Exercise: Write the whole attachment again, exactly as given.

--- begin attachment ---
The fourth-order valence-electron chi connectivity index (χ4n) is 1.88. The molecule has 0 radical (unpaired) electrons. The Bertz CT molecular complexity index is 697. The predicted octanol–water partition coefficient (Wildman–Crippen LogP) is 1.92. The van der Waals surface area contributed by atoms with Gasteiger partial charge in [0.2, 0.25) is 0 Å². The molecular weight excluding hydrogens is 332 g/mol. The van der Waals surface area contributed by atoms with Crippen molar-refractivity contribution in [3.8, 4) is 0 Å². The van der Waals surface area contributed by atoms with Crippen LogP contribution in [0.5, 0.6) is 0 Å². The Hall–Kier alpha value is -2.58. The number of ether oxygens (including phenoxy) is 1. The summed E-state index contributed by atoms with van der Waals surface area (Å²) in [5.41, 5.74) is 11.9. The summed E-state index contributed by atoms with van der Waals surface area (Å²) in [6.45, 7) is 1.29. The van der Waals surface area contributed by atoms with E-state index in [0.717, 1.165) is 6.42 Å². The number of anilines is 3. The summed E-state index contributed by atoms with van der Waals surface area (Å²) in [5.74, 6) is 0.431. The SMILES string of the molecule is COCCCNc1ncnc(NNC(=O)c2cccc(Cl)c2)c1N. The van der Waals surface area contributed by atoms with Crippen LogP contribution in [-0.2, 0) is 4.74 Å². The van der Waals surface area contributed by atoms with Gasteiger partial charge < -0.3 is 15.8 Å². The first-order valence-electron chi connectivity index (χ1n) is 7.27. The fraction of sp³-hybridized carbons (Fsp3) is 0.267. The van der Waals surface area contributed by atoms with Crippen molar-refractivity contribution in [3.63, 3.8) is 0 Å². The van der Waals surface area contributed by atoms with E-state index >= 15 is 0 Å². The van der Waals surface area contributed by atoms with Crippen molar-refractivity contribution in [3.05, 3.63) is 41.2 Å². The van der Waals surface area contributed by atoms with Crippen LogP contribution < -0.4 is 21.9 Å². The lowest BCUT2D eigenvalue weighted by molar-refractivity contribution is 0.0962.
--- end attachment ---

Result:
The fourth-order valence-electron chi connectivity index (χ4n) is 1.88. The molecule has 0 radical (unpaired) electrons. The Bertz CT molecular complexity index is 697. The predicted octanol–water partition coefficient (Wildman–Crippen LogP) is 1.92. The van der Waals surface area contributed by atoms with Gasteiger partial charge in [0.2, 0.25) is 0 Å². The molecular weight excluding hydrogens is 332 g/mol. The van der Waals surface area contributed by atoms with Crippen molar-refractivity contribution in [3.8, 4) is 0 Å². The van der Waals surface area contributed by atoms with Crippen LogP contribution in [0.5, 0.6) is 0 Å². The Hall–Kier alpha value is -2.58. The number of ether oxygens (including phenoxy) is 1. The summed E-state index contributed by atoms with van der Waals surface area (Å²) in [5.41, 5.74) is 11.9. The summed E-state index contributed by atoms with van der Waals surface area (Å²) in [6.45, 7) is 1.29. The van der Waals surface area contributed by atoms with E-state index in [0.717, 1.165) is 6.42 Å². The number of anilines is 3. The summed E-state index contributed by atoms with van der Waals surface area (Å²) in [5.74, 6) is 0.431. The SMILES string of the molecule is COCCCNc1ncnc(NNC(=O)c2cccc(Cl)c2)c1N. The van der Waals surface area contributed by atoms with Crippen LogP contribution in [-0.2, 0) is 4.74 Å². The van der Waals surface area contributed by atoms with Gasteiger partial charge < -0.3 is 15.8 Å². The first-order valence-electron chi connectivity index (χ1n) is 7.27. The fraction of sp³-hybridized carbons (Fsp3) is 0.267. The van der Waals surface area contributed by atoms with Crippen molar-refractivity contribution in [3.63, 3.8) is 0 Å². The van der Waals surface area contributed by atoms with E-state index >= 15 is 0 Å². The van der Waals surface area contributed by atoms with Crippen molar-refractivity contribution in [3.05, 3.63) is 41.2 Å². The van der Waals surface area contributed by atoms with Crippen LogP contribution < -0.4 is 21.9 Å². The lowest BCUT2D eigenvalue weighted by molar-refractivity contribution is 0.0962.